Turner retired in 1964 but returned to play a further 24 matches for Trinity in the 1965–66 season before an injury in the first match of the 1966–67 season brought his playing career to an end. [11]

Representative career

Throughout the 1950s and 1960s, Turner played for Yorkshire against Lancashire in ten Rugby League War of the Roses matches, scoring two tries.

Alongside fellow Oldham player, centre Alan Davies, Turner was selected for the Great Britain squad to play in Australia's 1956 Kangaroo Tour of Great Britain, Turner was rested for the first Test which Great Britain won 21–10 at Central Park, Wigan. Turner played in the second match which Australia won 9–22 at Odsal, Bradford. Turner played in the third Test as Great Britain defeated Australia 19–0 at Station Road, Swinton, to take the Ashes series 2–1.

Just prior to the 1957 World Cup, Turner played in all three of Great Britain's matches against France, alternating between venues in Great Britain and France. Great Britain won two and drew one of the fixtures: 45–12 Headingley Rugby Stadium, Leeds; 19–19 Stade Municipal, Toulouse; 29–14 Knowsley Road, St. Helens.

Alongside fellow Oldham players, centre Alan Davies, and second-row Sid Little, Turner was selected for the Great Britain squad to play in the 1957 Rugby League World Cup in Australia. Turner played in the 23–5 victory over France at Sydney Cricket Ground, Sydney, the 6–31 defeat by Australia at Sydney Cricket Ground, Sydney, and the 29–21 defeat by New Zealand at Sydney Cricket Ground, Sydney. Australia ran out comfortable World Champions, with victories over New Zealand, Great Britain and France. Despite suffering a heavier defeat by Australia than either New Zealand or France, Great Britain's heavy victory over France in the opening match, France's narrow victory over New Zealand, and Great Britain's narrow defeat by New Zealand in the last match secured Great Britain second place overall. Great Britain had the luxury of playing all their matches at Sydney Cricket Ground, Sydney, whereas New Zealand and France had to play at both the Gabba, Brisbane, and Sydney Cricket Ground, Sydney, which are 575-miles apart.

Turner played loose forward and scored a try in Great Britain & France's 37–31 victory over New Zealand at Carlaw Park, Auckland on 3 July 1957.

Just after to the 1957 World Cup, Turner played in both of Great Britain's matches against France, alternating between venues in Great Britain and France. Great Britain won both tests; 14–25 at Stade Municipal, Toulouse; 44–15 at Central Park, Wigan.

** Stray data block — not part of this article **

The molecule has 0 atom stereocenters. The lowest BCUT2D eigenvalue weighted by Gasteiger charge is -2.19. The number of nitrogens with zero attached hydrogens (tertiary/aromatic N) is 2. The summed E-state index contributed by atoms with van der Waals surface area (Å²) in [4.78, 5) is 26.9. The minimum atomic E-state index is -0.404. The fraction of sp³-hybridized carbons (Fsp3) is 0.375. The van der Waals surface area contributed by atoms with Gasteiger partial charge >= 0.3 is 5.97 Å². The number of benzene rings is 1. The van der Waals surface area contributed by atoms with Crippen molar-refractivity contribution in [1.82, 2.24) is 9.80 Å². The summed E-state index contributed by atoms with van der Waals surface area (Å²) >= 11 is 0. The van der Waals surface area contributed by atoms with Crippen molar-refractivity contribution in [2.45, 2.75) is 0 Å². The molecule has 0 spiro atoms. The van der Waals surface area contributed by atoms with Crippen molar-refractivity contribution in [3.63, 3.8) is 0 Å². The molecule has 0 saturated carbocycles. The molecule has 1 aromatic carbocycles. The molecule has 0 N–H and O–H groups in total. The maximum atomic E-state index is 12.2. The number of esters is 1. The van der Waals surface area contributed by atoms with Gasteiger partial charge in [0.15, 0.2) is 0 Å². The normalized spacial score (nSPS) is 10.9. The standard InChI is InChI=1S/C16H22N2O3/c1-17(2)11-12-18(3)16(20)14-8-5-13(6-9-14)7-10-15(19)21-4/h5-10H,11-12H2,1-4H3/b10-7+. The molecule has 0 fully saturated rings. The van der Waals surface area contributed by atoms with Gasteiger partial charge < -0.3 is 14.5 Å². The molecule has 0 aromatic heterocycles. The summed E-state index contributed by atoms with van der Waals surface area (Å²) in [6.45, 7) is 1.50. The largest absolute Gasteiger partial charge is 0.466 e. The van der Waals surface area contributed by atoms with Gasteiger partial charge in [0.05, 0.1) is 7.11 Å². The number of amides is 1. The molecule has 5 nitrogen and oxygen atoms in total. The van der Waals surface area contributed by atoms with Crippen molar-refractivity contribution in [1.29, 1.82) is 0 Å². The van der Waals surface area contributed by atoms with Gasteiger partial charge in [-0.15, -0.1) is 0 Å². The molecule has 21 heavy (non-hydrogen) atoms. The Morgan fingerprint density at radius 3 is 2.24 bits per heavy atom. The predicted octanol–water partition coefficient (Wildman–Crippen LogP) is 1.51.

In 1958, Turner played for Great Britain in the 23–9 defeat by France at Stade Lesdiguières, Grenoble.

Alongside fellow Oldham players, centre Alan Davies, and scrum-half Frank Pitchford, Turner was selected for the Great Britain squad to play in 1958 tour of Australia, but had to withdraw because of an injury.

Turner was selected for the Great Britain squad to play in Australia's 1959 Kangaroo Tour of Great Britain, Turner played in first of the three matches. Australia won the first Test 22–14 at Station Road, Swinton. Turner was rested for the second and third of the three matches, Great Britain won the second 11–10 at Headingley Rugby Stadium, Leeds. Great Britain won the third 18–12 at Central Park, Wigan to take the Ashes series 2–1.

Just prior to the 1960 World Cup, Turner played in all three of Great Britain's matches against France, alternating between venues in France and Great Britain. Great Britain won one, drew one and lost one of the fixtures: France won 20–18 at Stade Municipal, Toulouse. On 65 minutes a colossal brawl erupted when Georges Fages kicked Turner on the chin following Turner's tackle on Fages. When the dust settled Turner was ordered off, but five minutes elapsed before he was finally escorted from the field by Bill Fallowfield, secretary of the Rugby Football League. The British players waited for Fages to go, but in vain. There was 17–17 draw at Knowsley Road, St Helens; Great Britain won 21–10 at Stade André Moga, Bordeaux.